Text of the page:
View Full Version : U.S. Issues Ike; An American Hero- Book Review
12-01-2009, 07:10 PM
I mentioned several weeks ago in the "High Brow" thread that I had been reading this book. I just finished today. I realized over the past year or so, I know little to nothing about Eisenhower, and wanted to read more about him. I wanted something that went more into his presidency, and this book didn't focus a ton on that, but what it had about it was interesting.
It covered his entire life, from birth, to schooling, to West Point, to a lot of his life pre-WWII, to how he ran the war. I'll just say it was a great book. I couldn't wait to pick it up again every time I put it down. The guy who wrote it, Korda, did tons of research, reading what he wrote himself, to what other world leaders and acquaintances wrote about him, to the public record. There were a ton of interesting points in the book, and I'll post a few... but I'd definitely recommend it to anyone interested in World History.
12-01-2009, 07:26 PM
Some points I thought were interesting...
- In reading about his life, it was kind of cool how he basically "lucked" into West Point. Obviously he had the brains to pass the entry test, but the fact he was taking it at all was kind of a joke.
- His fairly public affair prior to and during WWII with his driver would've killed the political prospects of anyone nowadays.
- I found an interesting, but ultimately non-helpful parallel between the time after the Allies pushed the Nazis out of Sicily, basically ending Mussolini's reign, and putting the people of Italy in between the Nazis/Pro Nazis among them and the Allies who were arriving with some of the situations in the Middle East. The Italian leadership was afraid of both sides. If the sided with the Allies, the Nazis already within their borders could destroy them and burn the country, but many of them also knew backing the Nazis was to back the wrong side. They really had to play both sides of it in order to protect themselves.
- In is time running the war, from Africa to France, Ike wasn't at all concerned about machismo, egos, or "looking strong." He benched his good friend Patton for a time, he dealt with Montgomery, who he strongly disliked, and in his dealing with exiled French leadership he yielded to what was best for the world (as he believed that was ultimately what was best for Americans) rather than try to strongarm purely American ideals into place.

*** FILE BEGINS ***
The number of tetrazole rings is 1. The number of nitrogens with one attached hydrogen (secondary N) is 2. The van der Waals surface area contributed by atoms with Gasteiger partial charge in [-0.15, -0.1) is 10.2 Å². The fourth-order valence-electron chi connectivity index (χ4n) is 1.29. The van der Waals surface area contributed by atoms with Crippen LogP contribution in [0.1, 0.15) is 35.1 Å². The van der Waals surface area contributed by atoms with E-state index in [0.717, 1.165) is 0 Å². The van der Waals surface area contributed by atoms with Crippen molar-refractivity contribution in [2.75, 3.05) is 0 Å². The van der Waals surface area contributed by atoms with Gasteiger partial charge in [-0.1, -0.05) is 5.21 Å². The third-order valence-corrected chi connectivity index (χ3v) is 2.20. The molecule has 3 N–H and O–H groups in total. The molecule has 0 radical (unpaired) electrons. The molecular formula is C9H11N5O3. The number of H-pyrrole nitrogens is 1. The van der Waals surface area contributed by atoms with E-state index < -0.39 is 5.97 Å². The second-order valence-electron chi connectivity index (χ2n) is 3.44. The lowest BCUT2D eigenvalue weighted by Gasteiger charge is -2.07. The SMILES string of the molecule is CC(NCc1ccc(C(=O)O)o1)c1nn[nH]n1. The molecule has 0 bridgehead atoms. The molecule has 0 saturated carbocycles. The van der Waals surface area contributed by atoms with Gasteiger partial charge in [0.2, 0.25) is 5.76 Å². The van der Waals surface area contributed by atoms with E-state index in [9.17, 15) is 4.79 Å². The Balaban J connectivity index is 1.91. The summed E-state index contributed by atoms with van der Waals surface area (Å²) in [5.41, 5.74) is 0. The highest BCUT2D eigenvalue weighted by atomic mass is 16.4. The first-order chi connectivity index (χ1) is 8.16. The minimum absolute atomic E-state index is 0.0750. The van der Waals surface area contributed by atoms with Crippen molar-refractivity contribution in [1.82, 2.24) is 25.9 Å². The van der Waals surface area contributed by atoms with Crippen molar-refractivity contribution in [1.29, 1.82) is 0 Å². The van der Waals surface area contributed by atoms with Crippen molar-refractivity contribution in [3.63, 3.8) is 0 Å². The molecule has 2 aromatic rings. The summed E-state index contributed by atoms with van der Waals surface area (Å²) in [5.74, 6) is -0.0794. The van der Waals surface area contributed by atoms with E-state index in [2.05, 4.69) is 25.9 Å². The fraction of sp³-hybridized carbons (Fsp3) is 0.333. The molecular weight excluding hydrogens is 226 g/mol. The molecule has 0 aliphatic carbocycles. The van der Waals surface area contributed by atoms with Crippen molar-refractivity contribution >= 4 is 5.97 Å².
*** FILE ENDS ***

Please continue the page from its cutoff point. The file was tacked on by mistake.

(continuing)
- There was an interesting contrast between he, MacArthur, and Patton. I think often that Patton and MacArthur are seen as the larger than life macho figures, while Ike was seen as the quiet smart guy, and that is due largely to publicity created by the previous two. But it's also interesting that Ike truly did build himself from nothing, while the other two came from well-off families which helped them rise through the ranks.
- MacArthur comes off as a paranoid crazyman in this book. A real crybaby.
- Patton comes off as a great leader, but a pitbull that needed to be leashed in most cases, for the good of the war.
- Montgomery comes off like an asshole.
- It's clear in Ike's presidency that he didn't believe in meddling much in small conflicts (Korea, Vietnam, Middle East). But he believed that if we were to get involved, then we send overwhelming force, have clear benchmarks (and an exit strategy) and then leave the Generals alone.
- In talking with some older relatives before reading the book about their thoughts on Ike's presidency, all I really got from them was "Well, he played a lot of golf." I think that it because he wasn't very public in all his actions (something a president today could never get away with). But I was surprised to learn that he was much more of a micromanager than most think. For instance, he approved U2s flying over the Soviet Union, and demanded to be briefed in detail on each series of missions. When one was shot down, he took full responsibility.
12-01-2009, 07:28 PM
I'd also toss in "An Army at Dawn" and "The Day of Battle", both by Rick Atkinson. Excellent books very detailed and well written. The first covers the entry by the allies with the US into North Africa, the second documents the Italian campaign. He has a third in the works but supposedly not to be out till 2012.
I'll get the Ike book as we are doing a two week battlefield and historical seminar trip next year through Germany and France.
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